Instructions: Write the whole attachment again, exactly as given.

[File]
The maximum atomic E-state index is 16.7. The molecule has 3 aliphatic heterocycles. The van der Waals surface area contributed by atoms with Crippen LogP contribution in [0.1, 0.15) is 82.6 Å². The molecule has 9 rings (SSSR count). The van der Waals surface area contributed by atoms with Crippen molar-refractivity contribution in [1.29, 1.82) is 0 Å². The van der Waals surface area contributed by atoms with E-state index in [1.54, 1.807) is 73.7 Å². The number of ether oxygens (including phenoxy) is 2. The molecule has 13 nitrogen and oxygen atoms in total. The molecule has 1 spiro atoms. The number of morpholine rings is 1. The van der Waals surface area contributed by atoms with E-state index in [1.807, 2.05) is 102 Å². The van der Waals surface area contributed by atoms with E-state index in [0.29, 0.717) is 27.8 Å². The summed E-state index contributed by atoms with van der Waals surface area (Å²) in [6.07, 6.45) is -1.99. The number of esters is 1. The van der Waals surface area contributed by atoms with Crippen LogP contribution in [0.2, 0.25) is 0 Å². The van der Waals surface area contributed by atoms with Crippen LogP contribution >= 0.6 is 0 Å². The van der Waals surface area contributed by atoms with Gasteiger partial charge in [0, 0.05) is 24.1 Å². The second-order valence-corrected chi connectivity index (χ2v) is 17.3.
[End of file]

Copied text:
The maximum atomic E-state index is 16.7. The molecule has 3 aliphatic heterocycles. The van der Waals surface area contributed by atoms with Crippen LogP contribution in [0.1, 0.15) is 82.6 Å². The molecule has 9 rings (SSSR count). The van der Waals surface area contributed by atoms with Crippen molar-refractivity contribution in [1.29, 1.82) is 0 Å². The van der Waals surface area contributed by atoms with E-state index in [1.54, 1.807) is 73.7 Å². The number of ether oxygens (including phenoxy) is 2. The molecule has 13 nitrogen and oxygen atoms in total. The molecule has 1 spiro atoms. The number of morpholine rings is 1. The van der Waals surface area contributed by atoms with E-state index in [1.807, 2.05) is 102 Å². The van der Waals surface area contributed by atoms with E-state index in [0.29, 0.717) is 27.8 Å². The summed E-state index contributed by atoms with van der Waals surface area (Å²) in [6.07, 6.45) is -1.99. The number of esters is 1. The van der Waals surface area contributed by atoms with Crippen LogP contribution in [0.2, 0.25) is 0 Å². The van der Waals surface area contributed by atoms with Crippen LogP contribution >= 0.6 is 0 Å². The van der Waals surface area contributed by atoms with Gasteiger partial charge in [0, 0.05) is 24.1 Å². The second-order valence-corrected chi connectivity index (χ2v) is 17.3.